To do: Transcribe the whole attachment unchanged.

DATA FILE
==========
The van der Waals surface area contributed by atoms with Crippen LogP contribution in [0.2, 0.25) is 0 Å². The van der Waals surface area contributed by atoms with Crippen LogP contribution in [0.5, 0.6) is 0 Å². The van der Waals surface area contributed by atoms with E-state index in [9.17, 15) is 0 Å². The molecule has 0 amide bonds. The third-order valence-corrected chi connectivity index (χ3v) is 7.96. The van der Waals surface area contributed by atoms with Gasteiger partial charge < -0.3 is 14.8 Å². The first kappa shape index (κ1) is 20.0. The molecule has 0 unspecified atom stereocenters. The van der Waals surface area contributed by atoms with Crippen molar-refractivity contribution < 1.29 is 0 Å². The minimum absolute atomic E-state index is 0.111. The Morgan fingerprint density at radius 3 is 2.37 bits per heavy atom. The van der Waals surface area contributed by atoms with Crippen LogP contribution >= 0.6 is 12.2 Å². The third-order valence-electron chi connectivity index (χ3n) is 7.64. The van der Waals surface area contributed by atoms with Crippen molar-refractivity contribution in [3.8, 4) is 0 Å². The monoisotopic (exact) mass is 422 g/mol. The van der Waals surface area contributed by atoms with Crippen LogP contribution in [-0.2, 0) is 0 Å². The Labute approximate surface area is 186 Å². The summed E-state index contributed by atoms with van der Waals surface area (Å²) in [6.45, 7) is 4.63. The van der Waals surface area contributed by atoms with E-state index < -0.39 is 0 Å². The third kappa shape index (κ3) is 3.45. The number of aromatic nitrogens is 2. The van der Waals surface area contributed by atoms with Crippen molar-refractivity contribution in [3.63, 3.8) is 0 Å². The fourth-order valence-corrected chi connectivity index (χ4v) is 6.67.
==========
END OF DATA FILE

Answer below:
The van der Waals surface area contributed by atoms with Crippen LogP contribution in [0.2, 0.25) is 0 Å². The van der Waals surface area contributed by atoms with Crippen LogP contribution in [0.5, 0.6) is 0 Å². The van der Waals surface area contributed by atoms with E-state index in [9.17, 15) is 0 Å². The molecule has 0 amide bonds. The third-order valence-corrected chi connectivity index (χ3v) is 7.96. The van der Waals surface area contributed by atoms with Gasteiger partial charge < -0.3 is 14.8 Å². The first kappa shape index (κ1) is 20.0. The molecule has 0 unspecified atom stereocenters. The van der Waals surface area contributed by atoms with Crippen molar-refractivity contribution < 1.29 is 0 Å². The minimum absolute atomic E-state index is 0.111. The Morgan fingerprint density at radius 3 is 2.37 bits per heavy atom. The van der Waals surface area contributed by atoms with Crippen LogP contribution >= 0.6 is 12.2 Å². The third-order valence-electron chi connectivity index (χ3n) is 7.64. The van der Waals surface area contributed by atoms with Crippen molar-refractivity contribution in [3.8, 4) is 0 Å². The monoisotopic (exact) mass is 422 g/mol. The van der Waals surface area contributed by atoms with Crippen LogP contribution in [-0.2, 0) is 0 Å². The Labute approximate surface area is 186 Å². The summed E-state index contributed by atoms with van der Waals surface area (Å²) in [6.45, 7) is 4.63. The van der Waals surface area contributed by atoms with E-state index < -0.39 is 0 Å². The third kappa shape index (κ3) is 3.45. The number of aromatic nitrogens is 2. The van der Waals surface area contributed by atoms with Crippen molar-refractivity contribution in [3.63, 3.8) is 0 Å². The fourth-order valence-corrected chi connectivity index (χ4v) is 6.67.